Capitalism is failing the stress test of COVID-19—and we won’t change this by appealing to the morality of corporate leaders. Employers understand that granting robust welfare protections and recognizing unions would significantly cut into their profits and power—which is why Amazon is firing workers who dare to organize, why Trader Joe’s is actively union-busting, and why corporate-backed politicians on both sides of the aisle have failed to back the ambitious People’s Bailout that this moment requires.

Labor unions today have the political opportunity and moral responsibility to help organize a movement of the whole working class, organized and unorganized alike, to fight for the safety and welfare protections that we all deserve. Like the workers at Sprouts Farmers Market in McAllen, Texas who won increased social distancing in their store by building a super-majority of support with their co-workers to demand safer working conditions from the boss, we cannot wait for corporations to do the right thing, we need to force them to.

Carl Rosen, President, United Electrical, Radio & Machine Workers of America (UE)
Sal Rosselli, President, National Union of Healthcare Workers
Maria Svart, National Director, Democratic Socialists of America
Jed Dodd, Vice President, Brotherhood of Maintenance of Way Employees Division-International Brotherhood of Teamsters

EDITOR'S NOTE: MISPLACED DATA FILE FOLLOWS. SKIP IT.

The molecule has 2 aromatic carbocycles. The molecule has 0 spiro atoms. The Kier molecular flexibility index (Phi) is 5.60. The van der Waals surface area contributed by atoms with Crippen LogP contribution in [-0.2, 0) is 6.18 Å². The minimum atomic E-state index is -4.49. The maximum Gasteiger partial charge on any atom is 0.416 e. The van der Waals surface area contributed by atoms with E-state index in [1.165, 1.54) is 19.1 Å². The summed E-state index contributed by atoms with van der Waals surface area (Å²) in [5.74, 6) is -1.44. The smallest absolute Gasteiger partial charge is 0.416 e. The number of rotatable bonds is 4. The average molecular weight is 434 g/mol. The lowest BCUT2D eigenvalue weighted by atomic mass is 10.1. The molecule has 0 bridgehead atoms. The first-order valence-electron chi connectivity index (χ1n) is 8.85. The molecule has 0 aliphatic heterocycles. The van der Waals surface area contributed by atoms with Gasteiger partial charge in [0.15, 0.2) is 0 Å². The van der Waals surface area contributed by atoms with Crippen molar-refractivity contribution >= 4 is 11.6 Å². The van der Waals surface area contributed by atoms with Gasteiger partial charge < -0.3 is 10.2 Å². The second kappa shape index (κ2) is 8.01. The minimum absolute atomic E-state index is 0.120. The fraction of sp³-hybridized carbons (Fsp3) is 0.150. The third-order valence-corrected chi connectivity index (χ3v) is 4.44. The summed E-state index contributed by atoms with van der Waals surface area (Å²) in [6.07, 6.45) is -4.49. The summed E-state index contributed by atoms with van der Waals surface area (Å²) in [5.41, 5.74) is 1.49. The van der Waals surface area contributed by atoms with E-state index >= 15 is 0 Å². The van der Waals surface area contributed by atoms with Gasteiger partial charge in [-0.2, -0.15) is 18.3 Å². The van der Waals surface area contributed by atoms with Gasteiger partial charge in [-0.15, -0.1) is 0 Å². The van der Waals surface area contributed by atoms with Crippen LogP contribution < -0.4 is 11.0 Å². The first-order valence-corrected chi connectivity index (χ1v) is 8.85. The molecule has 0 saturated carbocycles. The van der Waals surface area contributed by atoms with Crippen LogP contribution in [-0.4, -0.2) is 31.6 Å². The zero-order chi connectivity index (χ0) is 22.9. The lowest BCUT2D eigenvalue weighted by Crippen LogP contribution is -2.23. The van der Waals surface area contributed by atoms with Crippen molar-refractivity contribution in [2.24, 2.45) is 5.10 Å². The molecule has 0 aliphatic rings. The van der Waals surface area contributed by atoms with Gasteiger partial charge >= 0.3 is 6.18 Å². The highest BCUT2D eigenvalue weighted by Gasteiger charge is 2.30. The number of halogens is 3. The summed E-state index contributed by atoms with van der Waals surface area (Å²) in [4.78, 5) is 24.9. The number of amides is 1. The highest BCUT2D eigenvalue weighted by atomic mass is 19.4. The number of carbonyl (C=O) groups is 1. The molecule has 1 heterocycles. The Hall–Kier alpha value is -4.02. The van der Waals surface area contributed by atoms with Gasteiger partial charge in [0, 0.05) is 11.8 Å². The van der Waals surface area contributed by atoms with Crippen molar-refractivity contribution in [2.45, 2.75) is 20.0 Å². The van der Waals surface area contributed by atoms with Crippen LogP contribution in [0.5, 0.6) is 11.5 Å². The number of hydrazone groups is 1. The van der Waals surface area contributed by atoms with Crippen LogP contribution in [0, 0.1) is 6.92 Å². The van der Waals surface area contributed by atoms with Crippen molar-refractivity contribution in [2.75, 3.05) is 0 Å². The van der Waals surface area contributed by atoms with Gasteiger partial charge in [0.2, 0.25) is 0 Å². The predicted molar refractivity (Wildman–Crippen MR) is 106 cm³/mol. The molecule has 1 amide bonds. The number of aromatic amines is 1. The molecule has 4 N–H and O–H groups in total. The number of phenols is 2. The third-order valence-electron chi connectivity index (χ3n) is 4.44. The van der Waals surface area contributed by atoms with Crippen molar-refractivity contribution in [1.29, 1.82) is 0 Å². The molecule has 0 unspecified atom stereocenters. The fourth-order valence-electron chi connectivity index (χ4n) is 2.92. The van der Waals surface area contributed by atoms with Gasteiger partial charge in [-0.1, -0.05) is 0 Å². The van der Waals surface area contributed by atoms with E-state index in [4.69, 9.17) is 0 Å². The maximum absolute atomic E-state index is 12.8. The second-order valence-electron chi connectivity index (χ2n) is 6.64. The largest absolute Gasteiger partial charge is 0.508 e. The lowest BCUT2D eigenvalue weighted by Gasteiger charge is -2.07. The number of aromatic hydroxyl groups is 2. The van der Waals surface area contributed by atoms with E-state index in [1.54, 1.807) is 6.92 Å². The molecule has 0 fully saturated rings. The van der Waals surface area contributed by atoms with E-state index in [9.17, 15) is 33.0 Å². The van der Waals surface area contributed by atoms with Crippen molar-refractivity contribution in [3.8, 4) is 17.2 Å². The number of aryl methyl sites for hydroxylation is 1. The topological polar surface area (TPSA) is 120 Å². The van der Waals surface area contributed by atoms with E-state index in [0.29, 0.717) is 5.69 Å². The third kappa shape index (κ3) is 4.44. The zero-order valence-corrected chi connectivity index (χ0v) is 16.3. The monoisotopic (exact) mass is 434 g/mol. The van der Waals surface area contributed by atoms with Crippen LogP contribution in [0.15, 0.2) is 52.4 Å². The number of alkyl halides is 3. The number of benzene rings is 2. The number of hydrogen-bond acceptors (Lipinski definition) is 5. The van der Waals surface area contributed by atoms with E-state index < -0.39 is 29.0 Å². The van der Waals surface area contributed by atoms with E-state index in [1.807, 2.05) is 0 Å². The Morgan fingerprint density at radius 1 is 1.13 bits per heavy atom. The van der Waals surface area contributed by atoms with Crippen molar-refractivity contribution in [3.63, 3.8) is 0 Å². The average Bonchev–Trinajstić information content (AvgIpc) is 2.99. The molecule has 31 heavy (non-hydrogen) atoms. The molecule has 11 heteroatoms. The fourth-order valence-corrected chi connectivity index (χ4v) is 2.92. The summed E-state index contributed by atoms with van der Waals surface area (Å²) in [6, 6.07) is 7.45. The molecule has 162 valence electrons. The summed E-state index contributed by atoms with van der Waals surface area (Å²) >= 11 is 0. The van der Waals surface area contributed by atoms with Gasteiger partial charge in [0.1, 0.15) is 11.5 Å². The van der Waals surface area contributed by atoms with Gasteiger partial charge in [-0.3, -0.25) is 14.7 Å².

Dan Russell, Executive Vice President, UPTE-CWA 9119
C. Robert McDevitt, President, Unite Here! Local 54
John Pearson, President, AHS Chapter SEIU 1021
Ashley Payne, Vice President, Contra Costa County Chapter SEIU 1021
Richard Hooker, Secretary-Treasurer, Teamsters Local 623
Keon Liberato, President, Pennsylvania Federation-Brotherhood of Maintenance of Way Employees Division-International Brotherhood of Teamsters Local 3012
Dave Bernt, Teamsters Local 705 and Co-Chair, Teamsters for a Democratic Union
Rand Wilson, Chief of Staff, SEIU Local 888
Matt Taibi, Secretary-Treasurer of Rhode Island Teamsters Local 251
Peter Hart, Puget Sound Regional Director, Inlandboatmen's Union of the Pacific/Marine Division of the ILWU
Cherrene Horazuk, President, AFSCME 3800, University of Minnesota Clerical Workers
Josh Armstead, Vice President, UNITE HERE! Local 23, DC Chapter
Sheigh Freeberg, Secretary-Treasurer, UNITE HERE! Local 17
Brenda Rodrigues, President, SEIU Local 888
Rebecca Garelli, Co-founder & Lead Organizer for Arizona Educators United
Laura Gabby, Trustee, Carpenters Union Local 157
Erin O’Callaghan & Sagen Cocklin, Co-Presidents, UIC Graduate Employees Organization, AFT Local 6297
Merrie Najimy, President, Massachusetts Teachers Association
Max Page, Vice President, Massachusetts Teachers Association
Adam Pelletier, Local President, AFGE Local 3343
Kelly Collings, Co-Chair, Caucus of Working Educators in the Philadelphia Federation of Teachers
Local 32035, the DSA Unit of the WBNG

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esanders | 04/27/20

"U.S. workers in companies with over 500 employees, or under 50, still are paid sick leave."

Is there a word missing in this sentence?